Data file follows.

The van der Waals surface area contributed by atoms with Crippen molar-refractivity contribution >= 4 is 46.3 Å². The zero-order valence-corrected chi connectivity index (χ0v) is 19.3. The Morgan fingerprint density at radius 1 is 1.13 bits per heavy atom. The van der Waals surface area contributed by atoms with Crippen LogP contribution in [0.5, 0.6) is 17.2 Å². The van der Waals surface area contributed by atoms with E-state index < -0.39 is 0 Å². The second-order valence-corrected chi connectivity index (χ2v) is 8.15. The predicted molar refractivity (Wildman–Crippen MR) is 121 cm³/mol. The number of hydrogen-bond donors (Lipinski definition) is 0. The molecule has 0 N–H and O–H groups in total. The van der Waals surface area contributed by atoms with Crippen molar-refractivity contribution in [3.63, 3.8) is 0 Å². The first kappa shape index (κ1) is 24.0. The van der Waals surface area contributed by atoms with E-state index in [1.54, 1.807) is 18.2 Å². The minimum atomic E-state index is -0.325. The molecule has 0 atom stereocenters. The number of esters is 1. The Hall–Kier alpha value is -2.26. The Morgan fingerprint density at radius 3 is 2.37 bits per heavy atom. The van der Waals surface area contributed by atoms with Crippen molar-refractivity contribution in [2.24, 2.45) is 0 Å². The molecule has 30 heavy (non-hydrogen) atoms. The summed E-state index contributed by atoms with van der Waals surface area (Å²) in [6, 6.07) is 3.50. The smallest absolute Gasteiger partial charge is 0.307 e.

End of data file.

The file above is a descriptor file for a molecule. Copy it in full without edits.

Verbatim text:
The van der Waals surface area contributed by atoms with Crippen molar-refractivity contribution >= 4 is 46.3 Å². The zero-order valence-corrected chi connectivity index (χ0v) is 19.3. The Morgan fingerprint density at radius 1 is 1.13 bits per heavy atom. The van der Waals surface area contributed by atoms with Crippen LogP contribution in [0.5, 0.6) is 17.2 Å². The van der Waals surface area contributed by atoms with E-state index < -0.39 is 0 Å². The second-order valence-corrected chi connectivity index (χ2v) is 8.15. The predicted molar refractivity (Wildman–Crippen MR) is 121 cm³/mol. The number of hydrogen-bond donors (Lipinski definition) is 0. The molecule has 0 N–H and O–H groups in total. The van der Waals surface area contributed by atoms with Crippen molar-refractivity contribution in [3.63, 3.8) is 0 Å². The first kappa shape index (κ1) is 24.0. The van der Waals surface area contributed by atoms with E-state index in [1.54, 1.807) is 18.2 Å². The minimum atomic E-state index is -0.325. The molecule has 0 atom stereocenters. The number of esters is 1. The Hall–Kier alpha value is -2.26. The Morgan fingerprint density at radius 3 is 2.37 bits per heavy atom. The van der Waals surface area contributed by atoms with Crippen molar-refractivity contribution in [2.24, 2.45) is 0 Å². The molecule has 30 heavy (non-hydrogen) atoms. The summed E-state index contributed by atoms with van der Waals surface area (Å²) in [6, 6.07) is 3.50. The smallest absolute Gasteiger partial charge is 0.307 e.